The design and construction industries in the U.S. are experiencing significant changes in the relationship between their respective professionals and the delivery systems they employ to help clients realize successful projects. Through a variety of models, these formerly fragmented professions are now crafting new ways of working together – and exploiting new collaboration technologies - to create more efficient, economical and sustainable projects in the built environment. Historically, architecture and construction management students have been trained in separated academic environments that did not capitalize on opportunities to work collaboratively. The Master of Integrated Design & Construction Program at Auburn University is designed to prepare graduates for success in this new paradigm of integrated project delivery, and to prepare students who will be the professionals leading the future evolution of the design and construction industries.
The Master of Integrated Design & Construction Program at Auburn University seeks graduate students from the design, engineering and construction disciplines who will embrace teamwork, collaboration, and empathy between the differing roles and responsibilities of their counterparts. The program will foster an integrated delivery of projects in the built environment, leveraging the most current strategies in project development, risk analysis and digital tools.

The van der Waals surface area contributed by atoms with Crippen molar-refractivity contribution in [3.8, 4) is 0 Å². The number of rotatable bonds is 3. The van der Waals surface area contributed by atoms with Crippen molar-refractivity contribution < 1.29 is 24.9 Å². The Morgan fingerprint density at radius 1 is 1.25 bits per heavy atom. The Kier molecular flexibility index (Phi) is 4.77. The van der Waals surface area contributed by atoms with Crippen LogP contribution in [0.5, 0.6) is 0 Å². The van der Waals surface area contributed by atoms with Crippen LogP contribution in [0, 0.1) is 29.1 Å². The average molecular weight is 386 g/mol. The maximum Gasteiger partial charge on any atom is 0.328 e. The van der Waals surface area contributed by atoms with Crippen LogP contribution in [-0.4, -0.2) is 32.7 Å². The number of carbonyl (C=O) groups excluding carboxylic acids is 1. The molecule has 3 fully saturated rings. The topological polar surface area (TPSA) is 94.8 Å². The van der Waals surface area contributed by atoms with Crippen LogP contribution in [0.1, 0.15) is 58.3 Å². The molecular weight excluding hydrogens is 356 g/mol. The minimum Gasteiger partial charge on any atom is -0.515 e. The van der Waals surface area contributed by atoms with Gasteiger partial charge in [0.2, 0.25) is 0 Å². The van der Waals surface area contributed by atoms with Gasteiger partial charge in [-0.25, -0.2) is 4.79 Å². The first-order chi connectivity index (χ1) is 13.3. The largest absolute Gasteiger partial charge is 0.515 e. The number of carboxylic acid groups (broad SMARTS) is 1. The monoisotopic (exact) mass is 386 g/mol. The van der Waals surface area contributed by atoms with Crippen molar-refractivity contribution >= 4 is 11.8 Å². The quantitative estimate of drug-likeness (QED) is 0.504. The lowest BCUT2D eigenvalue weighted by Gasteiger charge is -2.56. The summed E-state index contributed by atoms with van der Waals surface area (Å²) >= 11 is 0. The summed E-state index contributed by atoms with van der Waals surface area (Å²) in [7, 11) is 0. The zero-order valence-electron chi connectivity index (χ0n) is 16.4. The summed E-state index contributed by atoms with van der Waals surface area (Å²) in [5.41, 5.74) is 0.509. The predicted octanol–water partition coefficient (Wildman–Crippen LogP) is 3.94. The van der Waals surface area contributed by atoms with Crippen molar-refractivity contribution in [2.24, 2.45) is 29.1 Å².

What we are talking about is integrated delivery. We have to think about this as defining our purpose as an industry. In our academic settings we must reinvent how we are educating our students in [an] interdisciplinary format.
— David Mortenson, SVP,
Cranbrook Teachers Conference
The promise of Integrated Practice is vast - one can imagine having the power to control a wide range of information related to the project, full collaboration with a range of stakeholders, and virtual rehearsal of construction. There is an urgent and immediate need for architectural education to prepare future practitioners who will catalyze this change.
— Renee Cheng, AIA
The American Institute of Architects